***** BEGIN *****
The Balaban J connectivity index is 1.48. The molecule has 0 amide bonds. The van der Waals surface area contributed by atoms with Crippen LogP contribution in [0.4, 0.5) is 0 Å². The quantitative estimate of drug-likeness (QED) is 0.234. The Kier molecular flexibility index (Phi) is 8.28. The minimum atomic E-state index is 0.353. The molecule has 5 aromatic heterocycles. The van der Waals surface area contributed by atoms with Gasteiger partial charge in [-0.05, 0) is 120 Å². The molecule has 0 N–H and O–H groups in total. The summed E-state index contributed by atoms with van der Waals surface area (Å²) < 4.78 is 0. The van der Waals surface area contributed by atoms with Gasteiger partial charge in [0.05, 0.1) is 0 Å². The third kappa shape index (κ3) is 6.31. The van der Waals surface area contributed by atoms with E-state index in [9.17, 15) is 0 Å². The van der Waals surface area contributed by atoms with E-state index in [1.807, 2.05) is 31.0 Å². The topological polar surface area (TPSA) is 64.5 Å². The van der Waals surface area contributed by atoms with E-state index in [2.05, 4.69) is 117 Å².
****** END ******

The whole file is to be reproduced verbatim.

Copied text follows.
The Balaban J connectivity index is 1.48. The molecule has 0 amide bonds. The van der Waals surface area contributed by atoms with Crippen LogP contribution in [0.4, 0.5) is 0 Å². The quantitative estimate of drug-likeness (QED) is 0.234. The Kier molecular flexibility index (Phi) is 8.28. The minimum atomic E-state index is 0.353. The molecule has 5 aromatic heterocycles. The van der Waals surface area contributed by atoms with Gasteiger partial charge in [-0.05, 0) is 120 Å². The molecule has 0 N–H and O–H groups in total. The summed E-state index contributed by atoms with van der Waals surface area (Å²) < 4.78 is 0. The van der Waals surface area contributed by atoms with Gasteiger partial charge in [0.05, 0.1) is 0 Å². The third kappa shape index (κ3) is 6.31. The van der Waals surface area contributed by atoms with E-state index in [9.17, 15) is 0 Å². The van der Waals surface area contributed by atoms with E-state index in [1.807, 2.05) is 31.0 Å². The topological polar surface area (TPSA) is 64.5 Å². The van der Waals surface area contributed by atoms with E-state index in [2.05, 4.69) is 117 Å².